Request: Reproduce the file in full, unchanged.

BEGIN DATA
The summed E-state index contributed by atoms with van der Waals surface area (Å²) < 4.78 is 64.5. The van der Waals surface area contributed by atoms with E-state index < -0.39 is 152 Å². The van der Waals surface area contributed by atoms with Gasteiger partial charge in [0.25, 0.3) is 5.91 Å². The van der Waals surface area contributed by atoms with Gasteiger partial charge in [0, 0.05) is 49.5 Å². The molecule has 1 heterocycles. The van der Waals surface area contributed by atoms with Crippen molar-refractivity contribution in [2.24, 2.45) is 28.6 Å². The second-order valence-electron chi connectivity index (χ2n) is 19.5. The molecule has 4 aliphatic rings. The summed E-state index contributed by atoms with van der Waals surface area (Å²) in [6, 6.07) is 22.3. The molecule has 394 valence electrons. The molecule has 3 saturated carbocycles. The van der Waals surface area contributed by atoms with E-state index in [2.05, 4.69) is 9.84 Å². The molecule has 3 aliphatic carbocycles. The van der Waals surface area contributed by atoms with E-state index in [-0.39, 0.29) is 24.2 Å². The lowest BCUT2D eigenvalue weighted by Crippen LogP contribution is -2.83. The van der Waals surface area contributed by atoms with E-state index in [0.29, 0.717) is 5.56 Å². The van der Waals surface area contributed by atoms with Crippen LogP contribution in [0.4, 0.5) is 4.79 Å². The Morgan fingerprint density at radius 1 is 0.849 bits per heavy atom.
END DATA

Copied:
The summed E-state index contributed by atoms with van der Waals surface area (Å²) < 4.78 is 64.5. The van der Waals surface area contributed by atoms with E-state index < -0.39 is 152 Å². The van der Waals surface area contributed by atoms with Gasteiger partial charge in [0.25, 0.3) is 5.91 Å². The van der Waals surface area contributed by atoms with Gasteiger partial charge in [0, 0.05) is 49.5 Å². The molecule has 1 heterocycles. The van der Waals surface area contributed by atoms with Crippen molar-refractivity contribution in [2.24, 2.45) is 28.6 Å². The second-order valence-electron chi connectivity index (χ2n) is 19.5. The molecule has 4 aliphatic rings. The summed E-state index contributed by atoms with van der Waals surface area (Å²) in [6, 6.07) is 22.3. The molecule has 394 valence electrons. The molecule has 3 saturated carbocycles. The van der Waals surface area contributed by atoms with E-state index in [2.05, 4.69) is 9.84 Å². The molecule has 3 aliphatic carbocycles. The van der Waals surface area contributed by atoms with E-state index in [-0.39, 0.29) is 24.2 Å². The lowest BCUT2D eigenvalue weighted by Crippen LogP contribution is -2.83. The van der Waals surface area contributed by atoms with E-state index in [0.29, 0.717) is 5.56 Å². The van der Waals surface area contributed by atoms with Crippen LogP contribution in [0.4, 0.5) is 4.79 Å². The Morgan fingerprint density at radius 1 is 0.849 bits per heavy atom.